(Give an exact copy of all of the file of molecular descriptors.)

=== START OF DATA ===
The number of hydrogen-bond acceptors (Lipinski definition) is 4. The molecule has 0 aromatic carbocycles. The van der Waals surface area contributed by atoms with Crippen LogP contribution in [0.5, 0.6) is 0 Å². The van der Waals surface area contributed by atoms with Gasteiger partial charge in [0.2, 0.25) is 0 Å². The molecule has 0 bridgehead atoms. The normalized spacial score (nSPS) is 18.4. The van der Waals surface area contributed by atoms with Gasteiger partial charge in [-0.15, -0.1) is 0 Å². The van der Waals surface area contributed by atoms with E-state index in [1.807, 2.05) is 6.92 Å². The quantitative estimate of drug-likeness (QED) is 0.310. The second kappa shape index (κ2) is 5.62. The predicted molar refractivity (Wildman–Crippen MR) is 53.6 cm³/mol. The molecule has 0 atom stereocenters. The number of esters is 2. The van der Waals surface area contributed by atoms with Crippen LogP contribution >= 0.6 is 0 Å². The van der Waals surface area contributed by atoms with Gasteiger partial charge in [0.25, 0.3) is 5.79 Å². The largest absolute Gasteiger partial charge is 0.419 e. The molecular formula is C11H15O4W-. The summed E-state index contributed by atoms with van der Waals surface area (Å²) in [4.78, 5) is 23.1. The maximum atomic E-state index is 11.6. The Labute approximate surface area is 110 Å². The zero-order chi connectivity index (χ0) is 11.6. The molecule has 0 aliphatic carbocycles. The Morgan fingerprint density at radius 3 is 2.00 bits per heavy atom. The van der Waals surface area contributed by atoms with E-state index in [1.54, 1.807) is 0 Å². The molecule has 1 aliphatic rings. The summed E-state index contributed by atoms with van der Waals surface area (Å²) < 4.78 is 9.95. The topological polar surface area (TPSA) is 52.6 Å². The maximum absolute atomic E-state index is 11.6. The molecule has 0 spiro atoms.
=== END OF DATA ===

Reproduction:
The number of hydrogen-bond acceptors (Lipinski definition) is 4. The molecule has 0 aromatic carbocycles. The van der Waals surface area contributed by atoms with Crippen LogP contribution in [0.5, 0.6) is 0 Å². The van der Waals surface area contributed by atoms with Gasteiger partial charge in [0.2, 0.25) is 0 Å². The molecule has 0 bridgehead atoms. The normalized spacial score (nSPS) is 18.4. The van der Waals surface area contributed by atoms with Gasteiger partial charge in [-0.15, -0.1) is 0 Å². The van der Waals surface area contributed by atoms with E-state index in [1.807, 2.05) is 6.92 Å². The quantitative estimate of drug-likeness (QED) is 0.310. The second kappa shape index (κ2) is 5.62. The predicted molar refractivity (Wildman–Crippen MR) is 53.6 cm³/mol. The molecule has 0 atom stereocenters. The number of esters is 2. The van der Waals surface area contributed by atoms with Crippen LogP contribution >= 0.6 is 0 Å². The van der Waals surface area contributed by atoms with Gasteiger partial charge in [0.25, 0.3) is 5.79 Å². The largest absolute Gasteiger partial charge is 0.419 e. The molecular formula is C11H15O4W-. The summed E-state index contributed by atoms with van der Waals surface area (Å²) in [4.78, 5) is 23.1. The maximum atomic E-state index is 11.6. The Labute approximate surface area is 110 Å². The zero-order chi connectivity index (χ0) is 11.6. The molecule has 0 aliphatic carbocycles. The Morgan fingerprint density at radius 3 is 2.00 bits per heavy atom. The van der Waals surface area contributed by atoms with E-state index in [1.54, 1.807) is 0 Å². The molecule has 1 aliphatic rings. The summed E-state index contributed by atoms with van der Waals surface area (Å²) < 4.78 is 9.95. The topological polar surface area (TPSA) is 52.6 Å². The maximum absolute atomic E-state index is 11.6. The molecule has 0 spiro atoms.